Beloved opens in Paris in the 60’s, closes in that same city in the 2000’s, jumps from Prague to London to Canada in between, and strains credulity every step of the way. Directed with misplaced confidence by Christophe Honoré and featuring an illustrious if understandably confused cast, the film has pretensions to being a sweeping romance that spans decades and continents. It would help, of course, if such an epic was blessed with a somewhat engaging plot. This is not the case.
In the Paris of the mid-60’s, Madeleine (Ludivine Sagnier) is a shoe store clerk and prostitute who, during the film’s opening, steals a pair of designer pumps, a decision which endears her to Jaromil (Radivoje Bukvic), a Czech doctor visiting the City of Lights. He starts off as a client, and then becomes lover and eventually husband, whisking Madeleine away to Prague. They manage to have a daughter, Vera, before Madeleine grows fed up with Jaromil’s philandering and retreats to Paris as the Soviet tanks roll into town.
Things flash forward mostly inconsequentially after that, until we end up in late-1990’s London, where Vera (now played by Chiara Mastroianni) is desultorily pursuing a dalliance with Henderson (Paul Schneider), a gay American veterinarian hiding out in London for hazily-explained reasons. Meanwhile, Madeleine (Sagnier being replaced by Mastroianni’s real-life mother Catherine Deneuve) and Jaromil (having aged into Milos Forman) have rekindled their old affair. Things become even more convoluted as AIDS, 9/11, and other seemingly random tragedies interfere with our characters’ respective happiness.
But that’s not all! Beloved is also, unbelievably, a musical, its songs usually arriving uninvited into the scene when the main characters’ love lives become confusing or sad. The numbers themselves are pretty lackluster, and the cast, already sleepy-eyed from trying to keep track of the unnecessarily complex love story, fail to inject any life into the mediocre songwriting. The music does little to inform or enrich any of the events in the film.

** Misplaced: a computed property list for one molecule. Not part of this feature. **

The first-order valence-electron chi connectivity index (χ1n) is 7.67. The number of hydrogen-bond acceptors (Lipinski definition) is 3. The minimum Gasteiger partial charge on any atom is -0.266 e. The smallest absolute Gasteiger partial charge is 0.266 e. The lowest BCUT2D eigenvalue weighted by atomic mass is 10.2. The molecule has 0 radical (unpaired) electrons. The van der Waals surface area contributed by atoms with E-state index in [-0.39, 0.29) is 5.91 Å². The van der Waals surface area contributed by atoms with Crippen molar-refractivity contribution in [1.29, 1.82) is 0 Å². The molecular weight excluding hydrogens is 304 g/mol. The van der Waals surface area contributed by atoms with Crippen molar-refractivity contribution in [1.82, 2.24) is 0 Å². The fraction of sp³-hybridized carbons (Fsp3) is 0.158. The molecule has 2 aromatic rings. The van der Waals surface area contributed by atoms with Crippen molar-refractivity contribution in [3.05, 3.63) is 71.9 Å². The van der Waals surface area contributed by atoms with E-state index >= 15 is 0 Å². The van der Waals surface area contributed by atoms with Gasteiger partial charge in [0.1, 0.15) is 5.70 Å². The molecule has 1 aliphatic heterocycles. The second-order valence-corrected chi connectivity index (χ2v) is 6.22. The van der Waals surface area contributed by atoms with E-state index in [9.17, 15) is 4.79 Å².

It didn’t have to be this way. Beloved scratches the surface of being an interesting film, or at least a bold experiment. Aspects of the story could have held their own had Honoré not chosen to mix them in with about fifteen other insipid plot elements, or sabotage them with ridiculous and unbelievable turns of events, such as singing. The fashion in which the characters conveniently globe-trot their way into some of the defining events of the 20th and 21st centuries also struck me as a bit disingenuous, and unnecessary: Honoré should have merely let the plot stand on its own merits.
But needless confusion and obfuscation is the name of the game here, and Honoré appropriately loses track of his filmic salutes as well. He clearly is indebted to the New Wave, but can’t decide if he wants Beloved to be a Jacques Demy tribute, a tangled Truffaut love web, or a dark Louis Malle trudge through the night. Honoré perhaps thinks that the result passes for a deft melding of genres and filmmakers, but it is merely a bewildering and off-putting mess that no song or dance number could hope to salvage.